Despite this turn for the worse, life goes on, as they move again when Olivia gets her teaching certificate and becomes a professor at the local Community College offering lectures on the behavior psychology theories of B.F. Skinner and John Bowldy. If you blink you’ll miss Olivia’s next marriage to Jim (Brad Hawkins), who’s as young as Bill was older, almost lost in the kid’s teenage years where their thoughts lie elsewhere, where Linklater almost cuts him out of the film, once a swaggering presence as a returning Iraq and Afghanistan war veteran, but he loses his footing, attempting to make a stand with Mason one night on the porch after polishing off a six pack or two, demanding respect through intimidation tactics, but he has no authority, where his army uniform has been replaced with a Texas Department of Corrections uniform, eventually disappearing from view and is not missed by anyone, another of a long line of poor choices by Olivia. Ironically, her initial choice was the right one, as Mason Sr. turns out to be the loving and responsible father she always wanted, even if it comes a decade or so too late, as he cleans up his act, gets married, sells his GTO for a minivan, trades in his musical dreams and his rebellious ways for a tie and a pair of slacks and a stable marriage. Both Patricia Arquette and Ethan Hawke (in their early 30’s when shooting began) offer superlative performances throughout, with the film as much about them as it is their children, where Hawke has been in no fewer than eight Linklater films, where he’s a director that appears to bring out the best in him. One must acknowledge Linklater’s brilliant work with actors, which includes the casting of non-professionals alongside the marvelously subtle and nuanced performances of his impressive leads. But the real surprise is the degree of authenticity from Ellar Coltrane as the central character, a moody and dreamy kid who’s often seen as quiet and passive throughout, but he always finds a way to fit in even as he hangs around the outer fringes. When his Dad gives him a camera for his birthday, he’s never seen without it, as it helps him document the changing world around him. When he finds his first real girlfriend in high school, Sheena (Zoe Graham), he’s suddenly outwardly talkative, unleashing pent-up feelings held deep within for years, but over time he returns to his usual shy reserve, where she thinks he has a gloomy outlook. Perhaps the key to the film, much as it is in literature, is experiencing people as they really are, flawed and complicated human beings continually making tough choices and not always succeeding. “Humanistic, warmly optimistic, and still somehow unsentimental and melancholic, this is a film of such sincerity and honesty, that its collection of small observations accumulate as real wisdom,” writes Adam Cook in the Mubi Notebook. “Linklater has made a ‘life is beautiful’ movie, but it’s one made of real nuance. It’s hard not to be convinced by its conviction in the preciousness of passing moments, the gathering of memories, the opening of possibilities.” One of the most ambitious and rewarding film projects of our time, the film ends much as it begins, with Mason lost within himself gazing out over the horizon at what may as well be his own bright future, his head filled with seemingly insurmountable thoughts, where the feeling conveyed is the joy of being alive, where the eloquent song playing over the finale is “Hero” Family of the Year - Hero (Official Music Video) - YouTube (3:17).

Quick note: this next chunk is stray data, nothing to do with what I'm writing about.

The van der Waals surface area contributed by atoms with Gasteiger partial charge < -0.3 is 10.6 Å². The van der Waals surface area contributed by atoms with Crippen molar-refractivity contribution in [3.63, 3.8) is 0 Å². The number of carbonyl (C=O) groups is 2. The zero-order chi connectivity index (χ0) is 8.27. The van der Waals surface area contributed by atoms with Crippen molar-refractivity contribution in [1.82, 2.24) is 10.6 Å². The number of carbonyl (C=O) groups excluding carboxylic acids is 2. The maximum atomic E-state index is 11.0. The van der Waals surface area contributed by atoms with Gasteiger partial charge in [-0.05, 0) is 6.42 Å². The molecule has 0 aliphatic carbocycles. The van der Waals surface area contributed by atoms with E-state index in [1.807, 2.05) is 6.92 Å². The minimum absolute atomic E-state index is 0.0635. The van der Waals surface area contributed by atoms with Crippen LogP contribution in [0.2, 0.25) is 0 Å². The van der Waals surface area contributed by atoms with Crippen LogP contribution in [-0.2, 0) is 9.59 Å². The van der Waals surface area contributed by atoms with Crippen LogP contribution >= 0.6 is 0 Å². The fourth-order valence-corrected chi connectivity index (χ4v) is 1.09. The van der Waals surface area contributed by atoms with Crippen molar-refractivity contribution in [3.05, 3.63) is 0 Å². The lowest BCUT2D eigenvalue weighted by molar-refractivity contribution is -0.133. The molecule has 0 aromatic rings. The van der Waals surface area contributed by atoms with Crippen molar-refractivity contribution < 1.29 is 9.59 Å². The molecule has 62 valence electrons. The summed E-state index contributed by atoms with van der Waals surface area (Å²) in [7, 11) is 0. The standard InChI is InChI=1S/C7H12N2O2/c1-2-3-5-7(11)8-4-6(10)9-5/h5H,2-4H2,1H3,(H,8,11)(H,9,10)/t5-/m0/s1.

Let me go
I don't wanna be your hero
I don't wanna be a big man
I just wanna fight with everyone else
I don't wanna be a part of your parade
Everyone deserves a chance to
Walk with everyone else
A job to keep my girl around
And maybe buy me some new strings
And her a night out on the weekend
can whisper things
Secrets from our American dreams
Baby needs some protection
But I'm a kid like everyone else
So let me
I don't wanna be your hero
I don't wanna be a big man
I just wanna fight like everyone else
So let me
I don't wanna be your hero
I don't wanna be a big man
I just wanna fight like everyone else
I don't wanna be a part of your parade
Everyone deserves a chance to
Walk with everyone else
2.) IDA Ida A
Poland Denmark (80 mi) 2013 d: Pawel Pawlikowski
Do you have carnal thoughts? You should try, otherwise what sort of sacrifice are these vows for you?
—Wanda (Agata Kulesza)